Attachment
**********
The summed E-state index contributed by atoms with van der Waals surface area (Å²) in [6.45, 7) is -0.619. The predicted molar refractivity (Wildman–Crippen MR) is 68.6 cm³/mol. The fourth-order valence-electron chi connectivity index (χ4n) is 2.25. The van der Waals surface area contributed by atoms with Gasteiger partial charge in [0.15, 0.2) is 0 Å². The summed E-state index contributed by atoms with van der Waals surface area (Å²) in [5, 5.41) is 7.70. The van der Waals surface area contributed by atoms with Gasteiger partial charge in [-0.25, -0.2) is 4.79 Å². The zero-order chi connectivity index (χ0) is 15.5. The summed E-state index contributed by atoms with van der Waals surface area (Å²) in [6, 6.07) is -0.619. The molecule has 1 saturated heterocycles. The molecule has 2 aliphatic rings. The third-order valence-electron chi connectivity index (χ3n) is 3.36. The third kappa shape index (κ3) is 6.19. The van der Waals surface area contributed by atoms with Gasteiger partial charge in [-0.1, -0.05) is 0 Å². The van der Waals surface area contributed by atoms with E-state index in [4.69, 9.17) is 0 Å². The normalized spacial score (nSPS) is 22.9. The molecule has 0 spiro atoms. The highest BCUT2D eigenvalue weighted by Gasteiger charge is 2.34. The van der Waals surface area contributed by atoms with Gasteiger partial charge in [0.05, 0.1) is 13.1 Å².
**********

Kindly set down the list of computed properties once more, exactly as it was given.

The summed E-state index contributed by atoms with van der Waals surface area (Å²) in [6.45, 7) is -0.619. The predicted molar refractivity (Wildman–Crippen MR) is 68.6 cm³/mol. The fourth-order valence-electron chi connectivity index (χ4n) is 2.25. The van der Waals surface area contributed by atoms with Gasteiger partial charge in [0.15, 0.2) is 0 Å². The summed E-state index contributed by atoms with van der Waals surface area (Å²) in [5, 5.41) is 7.70. The van der Waals surface area contributed by atoms with Gasteiger partial charge in [-0.25, -0.2) is 4.79 Å². The zero-order chi connectivity index (χ0) is 15.5. The summed E-state index contributed by atoms with van der Waals surface area (Å²) in [6, 6.07) is -0.619. The molecule has 1 saturated heterocycles. The molecule has 2 aliphatic rings. The third-order valence-electron chi connectivity index (χ3n) is 3.36. The third kappa shape index (κ3) is 6.19. The van der Waals surface area contributed by atoms with Gasteiger partial charge in [-0.1, -0.05) is 0 Å². The van der Waals surface area contributed by atoms with E-state index in [4.69, 9.17) is 0 Å². The normalized spacial score (nSPS) is 22.9. The molecule has 0 spiro atoms. The highest BCUT2D eigenvalue weighted by Gasteiger charge is 2.34. The van der Waals surface area contributed by atoms with Gasteiger partial charge in [0.05, 0.1) is 13.1 Å².